ἀγχοῦ δ᾽ ἄρα “κ.τ.λ.” At this moment the bearers of the litter,—first descried by the servants of the house (960),—become visible to the Trachinian Maidens; who say, in effect, ‘It seems that the woe presaged by our voice is (even) closer at hand than we knew.’ ἀγχοῦ κοὐ μακρἀν προὔκλαιον is a short way of saying, ‘the subject of our boding lament is near and not distant.’ We might supply “οὖσα” with the verb: but it seems better to supply “ὄν” with the adverbs. Similar, though less bold, is Ph.26“τοὔργον οὐ μακρὰν λέγεις”, ‘the task of which thou speakest is not distant.’ ὀξύφωνος ὡς ἀηδών refers to “προὔκλαιον” only: i.e. the point of comparison is merely the clear, sad note. Cp. 105 n.: Theocr. 12. 6 “ἀηδὼν” | ...“λιγύφωνος”. Here “ὀξύφωνος” well suits the context, since “ὀξύς” and its compounds so often refer to tones of grief: Ant.424“ὄρνιθος ὀξὺν φθόγγον”: ib. 1316 “ὀξυκώκυτον”: El.244“ὀξυτόνων γόων”.—It would be forced to explain the simile by ἀγχοῦ (because the nightingale often sings close to dwellings), or by μακρὰν (because its note is far-reaching).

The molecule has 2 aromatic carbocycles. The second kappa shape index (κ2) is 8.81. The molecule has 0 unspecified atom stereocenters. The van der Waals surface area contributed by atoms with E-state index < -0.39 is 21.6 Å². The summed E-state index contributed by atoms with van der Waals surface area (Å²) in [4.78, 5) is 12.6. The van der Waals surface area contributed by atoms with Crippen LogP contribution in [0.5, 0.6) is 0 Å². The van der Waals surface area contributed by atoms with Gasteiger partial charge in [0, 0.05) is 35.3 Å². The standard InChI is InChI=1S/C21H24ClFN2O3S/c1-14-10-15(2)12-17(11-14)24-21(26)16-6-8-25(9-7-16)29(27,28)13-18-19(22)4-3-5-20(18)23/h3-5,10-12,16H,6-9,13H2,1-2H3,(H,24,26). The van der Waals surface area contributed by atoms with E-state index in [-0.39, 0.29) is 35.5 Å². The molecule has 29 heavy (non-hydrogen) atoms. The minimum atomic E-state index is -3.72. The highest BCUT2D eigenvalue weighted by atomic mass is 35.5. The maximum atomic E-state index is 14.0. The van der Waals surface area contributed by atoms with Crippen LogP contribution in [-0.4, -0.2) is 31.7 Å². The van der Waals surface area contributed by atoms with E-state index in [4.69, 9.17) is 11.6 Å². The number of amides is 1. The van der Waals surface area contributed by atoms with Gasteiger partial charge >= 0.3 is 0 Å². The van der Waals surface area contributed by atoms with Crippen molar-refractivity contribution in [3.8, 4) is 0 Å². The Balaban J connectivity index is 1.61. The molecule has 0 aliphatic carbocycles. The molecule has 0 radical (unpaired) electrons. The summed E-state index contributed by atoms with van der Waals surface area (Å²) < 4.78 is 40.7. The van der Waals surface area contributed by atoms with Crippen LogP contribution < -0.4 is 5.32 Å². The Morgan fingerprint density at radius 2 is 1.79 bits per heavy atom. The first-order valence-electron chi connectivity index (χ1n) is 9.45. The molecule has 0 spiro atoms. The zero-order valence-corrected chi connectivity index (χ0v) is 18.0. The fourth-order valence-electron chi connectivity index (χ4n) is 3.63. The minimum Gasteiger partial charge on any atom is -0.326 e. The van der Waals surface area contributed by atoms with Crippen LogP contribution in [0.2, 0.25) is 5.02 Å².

This text is part of:
Table of Contents:
This work is licensed under a Creative Commons Attribution-ShareAlike 3.0 United States License.
An XML version of this text is available for download, with the additional restriction that you offer Perseus any modifications you make. Perseus provides credit for all accepted changes, storing new additions in a versioning system.